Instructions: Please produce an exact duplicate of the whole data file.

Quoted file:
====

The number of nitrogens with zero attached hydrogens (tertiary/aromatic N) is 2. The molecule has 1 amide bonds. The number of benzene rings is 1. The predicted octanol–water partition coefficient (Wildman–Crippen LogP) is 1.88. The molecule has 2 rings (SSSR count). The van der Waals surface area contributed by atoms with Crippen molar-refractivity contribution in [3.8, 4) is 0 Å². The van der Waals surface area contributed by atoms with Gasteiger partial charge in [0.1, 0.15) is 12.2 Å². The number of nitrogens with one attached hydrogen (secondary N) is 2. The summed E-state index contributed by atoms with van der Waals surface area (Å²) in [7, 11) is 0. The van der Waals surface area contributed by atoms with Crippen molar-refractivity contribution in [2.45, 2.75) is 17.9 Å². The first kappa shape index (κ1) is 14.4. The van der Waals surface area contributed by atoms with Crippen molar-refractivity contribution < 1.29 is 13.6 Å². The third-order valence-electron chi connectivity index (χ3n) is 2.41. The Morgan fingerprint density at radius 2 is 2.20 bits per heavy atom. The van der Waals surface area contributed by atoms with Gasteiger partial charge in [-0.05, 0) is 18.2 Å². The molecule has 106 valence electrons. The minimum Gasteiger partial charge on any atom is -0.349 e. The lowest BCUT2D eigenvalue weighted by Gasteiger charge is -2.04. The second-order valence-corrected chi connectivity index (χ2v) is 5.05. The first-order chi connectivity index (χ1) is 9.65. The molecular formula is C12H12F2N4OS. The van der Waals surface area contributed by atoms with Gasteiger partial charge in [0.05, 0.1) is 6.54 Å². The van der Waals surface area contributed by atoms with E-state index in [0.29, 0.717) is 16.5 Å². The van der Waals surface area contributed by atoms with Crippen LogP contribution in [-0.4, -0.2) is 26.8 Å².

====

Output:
The number of nitrogens with zero attached hydrogens (tertiary/aromatic N) is 2. The molecule has 1 amide bonds. The number of benzene rings is 1. The predicted octanol–water partition coefficient (Wildman–Crippen LogP) is 1.88. The molecule has 2 rings (SSSR count). The van der Waals surface area contributed by atoms with Crippen molar-refractivity contribution in [3.8, 4) is 0 Å². The van der Waals surface area contributed by atoms with Gasteiger partial charge in [0.1, 0.15) is 12.2 Å². The number of nitrogens with one attached hydrogen (secondary N) is 2. The summed E-state index contributed by atoms with van der Waals surface area (Å²) in [7, 11) is 0. The van der Waals surface area contributed by atoms with Crippen molar-refractivity contribution in [2.45, 2.75) is 17.9 Å². The first kappa shape index (κ1) is 14.4. The van der Waals surface area contributed by atoms with Crippen molar-refractivity contribution < 1.29 is 13.6 Å². The third-order valence-electron chi connectivity index (χ3n) is 2.41. The Morgan fingerprint density at radius 2 is 2.20 bits per heavy atom. The van der Waals surface area contributed by atoms with Gasteiger partial charge in [-0.05, 0) is 18.2 Å². The molecule has 106 valence electrons. The minimum Gasteiger partial charge on any atom is -0.349 e. The lowest BCUT2D eigenvalue weighted by Gasteiger charge is -2.04. The second-order valence-corrected chi connectivity index (χ2v) is 5.05. The first-order chi connectivity index (χ1) is 9.65. The molecular formula is C12H12F2N4OS. The van der Waals surface area contributed by atoms with Gasteiger partial charge in [0.05, 0.1) is 6.54 Å². The van der Waals surface area contributed by atoms with E-state index in [0.29, 0.717) is 16.5 Å². The van der Waals surface area contributed by atoms with Crippen LogP contribution in [-0.4, -0.2) is 26.8 Å².